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Transcript:

Transcript of Quotations on Lincoln

Read by Sam Waterston

Frederick Douglass
We have done a good work for our race today. In doing honor to the memory of our friend and liberator, we have been doing highest honor to ourselves and those who come after us, fastening ourselves to a name and fame imperishable and immortal, and defining ourselves from a blighting slander. For while Abraham Lincoln saved for you, our country, he delivered us from a bondage, according to Jefferson, one hour of which was worse than ages of the oppression your fathers rose in rebellion to oppose.

Yet you are the children of Abraham Lincoln. We are at best his step children, children by adoption, children by force of circumstances and necessity. To you, it especially belongs to sound his praises, to preserve and perpetuate his memory, to multiply his statues, to hang his pictures on your walls and commend his example. For to you, he was a great and glorious friend and benefactor. Viewed from the genuine abolition ground, Mr. Lincoln seemed tardy, cold, dull and indifferent. Only by measuring him by the sentiment of his country, a sentiment he was bound as a statesman to consult, he was swift, zealous, radical and determined.

W.E.B. DuBois
We love to think of the great as flawless. We yearn, in our imperfection, toward perfection. Sinful, we envision righteousness. As a result of this, no sooner does a great man die than we begin to whitewash him. We seek to forget all that was small and mean and unpleasant, and remember the fine and brave and good. We slur over and explain away his inconsistencies. And at last there begins to appear not the real man, but the tradition of the man: remote, immense, perfect, cold, and dead.

Abraham Lincoln was perhaps the greatest figure of the 19th century, the most human and loveable. And I love him. Not because he was perfect, but because he was not. And yet, triumphed. The world is full of illegitimate children. The world is full of folk whose taste was educated in the gutter. The world is full of people born hating and despising their fellows. To these I love to say, "See this man! He was one of you! And yet, he became Abraham Lincoln!"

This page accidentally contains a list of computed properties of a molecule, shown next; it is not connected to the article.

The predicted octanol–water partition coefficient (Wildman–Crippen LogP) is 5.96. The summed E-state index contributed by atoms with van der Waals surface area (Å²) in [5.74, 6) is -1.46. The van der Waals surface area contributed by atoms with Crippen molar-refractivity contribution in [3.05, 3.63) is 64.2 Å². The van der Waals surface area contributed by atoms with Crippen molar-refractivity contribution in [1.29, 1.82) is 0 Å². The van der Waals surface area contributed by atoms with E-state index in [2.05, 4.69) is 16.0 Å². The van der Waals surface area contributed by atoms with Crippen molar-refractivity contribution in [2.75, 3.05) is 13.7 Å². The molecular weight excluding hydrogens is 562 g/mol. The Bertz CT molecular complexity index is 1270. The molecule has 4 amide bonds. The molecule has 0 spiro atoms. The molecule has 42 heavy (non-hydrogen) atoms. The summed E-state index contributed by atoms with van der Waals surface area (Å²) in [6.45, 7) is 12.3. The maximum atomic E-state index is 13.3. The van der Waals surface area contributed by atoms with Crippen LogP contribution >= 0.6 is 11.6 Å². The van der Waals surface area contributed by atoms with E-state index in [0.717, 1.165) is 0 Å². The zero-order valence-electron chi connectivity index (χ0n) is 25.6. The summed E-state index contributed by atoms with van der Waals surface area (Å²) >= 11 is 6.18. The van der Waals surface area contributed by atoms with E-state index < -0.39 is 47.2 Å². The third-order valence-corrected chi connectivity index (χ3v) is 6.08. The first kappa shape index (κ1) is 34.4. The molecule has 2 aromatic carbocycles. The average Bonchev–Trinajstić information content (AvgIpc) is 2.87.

Allen Ginsberg

Let the Railsplitter Awake!
Let Lincoln come with his axe
and with his wooden plate
to eat with the farmworkers.
May his craggy head,
his eyes we see in constellations,
in the wrinkles of the live oak,
come back to look at the world
rising up over the foliage
higher than the Sequoias.
Let him go shop in pharmacies,
let him take the bus to Tampa

let him nibble a yellow apple,
let him go to the movies, and
talk to everybody there.

Let the rail splitter awake!

Let Abraham come back, let his old yeast
rise in green and gold earth of Illinois,
and lift the axe in his city
against the new slave makers
against their slave whips
against the venom of the print houses
against all the bloodsoaked
merchandise they wanna sell.

Let the young white boy and young black
march singing and smiling
against walls of gold,
against manufacturers of hatred,
against the seller of his own blood,
singing, smiling and winning at last.

Let the Railsplitter awake!
Herman Melville

Good Friday was the day
Of the prodigy and crime,
When they killed him in his pity,
When they killed him in his prime
Of clemency and calm--
When, with yearning he was filled
To redeem the evil-willed,
And, though conqueror, be kind;
But they killed him in his kindness,
In their madness and their blindness,
And they killed him from behind.

There is sobbing of the strong,
And a pall upon the land;
But the People in their weeping
Bare the iron hand:
Beware the People weeping
When they bare the iron hand.

He lieth in his blood--
The father in his face;
They have killed him, the Forgiver--
The Avenger takes his place,

Barack Obama
By ourselves this change will not happen. Divided we are bound to fail. But the life of a tall, gangly, self made Springfield lawyer tells us that a different future is possible. He tells us that there is power in words. He tells us that there is power in conviction, that beneath all the differences of race and region, faith and station, we are one people. He tells us that there is power in hope.

As Lincoln organized the forces arrayed against slavery, he was heard to say, "Of strange discordant and even hostile elements we gathered from the four winds and formed and fought to battle together. Of strange discordant and even hostile elements, we gathered from the four winds and formed and fought to battle through. Together, standing today, let us finish the work that needs to be done and usher in a new birth of freedom on this Earth."

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